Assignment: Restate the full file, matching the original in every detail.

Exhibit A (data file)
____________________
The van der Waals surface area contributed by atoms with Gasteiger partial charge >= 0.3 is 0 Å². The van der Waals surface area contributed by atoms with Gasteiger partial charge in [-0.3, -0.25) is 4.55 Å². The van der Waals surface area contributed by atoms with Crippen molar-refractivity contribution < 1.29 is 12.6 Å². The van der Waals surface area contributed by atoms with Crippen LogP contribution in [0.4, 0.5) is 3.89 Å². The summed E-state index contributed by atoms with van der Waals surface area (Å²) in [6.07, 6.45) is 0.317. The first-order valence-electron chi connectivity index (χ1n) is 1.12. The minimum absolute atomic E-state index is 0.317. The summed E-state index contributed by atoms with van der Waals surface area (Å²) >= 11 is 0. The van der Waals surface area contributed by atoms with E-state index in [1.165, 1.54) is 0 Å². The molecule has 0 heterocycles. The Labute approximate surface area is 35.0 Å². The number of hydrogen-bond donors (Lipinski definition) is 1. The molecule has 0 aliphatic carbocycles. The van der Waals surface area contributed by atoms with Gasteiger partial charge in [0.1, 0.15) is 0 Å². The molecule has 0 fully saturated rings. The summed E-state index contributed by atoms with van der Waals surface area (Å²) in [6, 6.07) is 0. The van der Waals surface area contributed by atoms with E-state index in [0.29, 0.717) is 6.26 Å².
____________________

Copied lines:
The van der Waals surface area contributed by atoms with Gasteiger partial charge >= 0.3 is 0 Å². The van der Waals surface area contributed by atoms with Gasteiger partial charge in [-0.3, -0.25) is 4.55 Å². The van der Waals surface area contributed by atoms with Crippen molar-refractivity contribution < 1.29 is 12.6 Å². The van der Waals surface area contributed by atoms with Crippen LogP contribution in [0.4, 0.5) is 3.89 Å². The summed E-state index contributed by atoms with van der Waals surface area (Å²) in [6.07, 6.45) is 0.317. The first-order valence-electron chi connectivity index (χ1n) is 1.12. The minimum absolute atomic E-state index is 0.317. The summed E-state index contributed by atoms with van der Waals surface area (Å²) >= 11 is 0. The van der Waals surface area contributed by atoms with E-state index in [1.165, 1.54) is 0 Å². The molecule has 0 heterocycles. The Labute approximate surface area is 35.0 Å². The number of hydrogen-bond donors (Lipinski definition) is 1. The molecule has 0 aliphatic carbocycles. The van der Waals surface area contributed by atoms with Gasteiger partial charge in [0.1, 0.15) is 0 Å². The molecule has 0 fully saturated rings. The summed E-state index contributed by atoms with van der Waals surface area (Å²) in [6, 6.07) is 0. The van der Waals surface area contributed by atoms with E-state index in [0.29, 0.717) is 6.26 Å².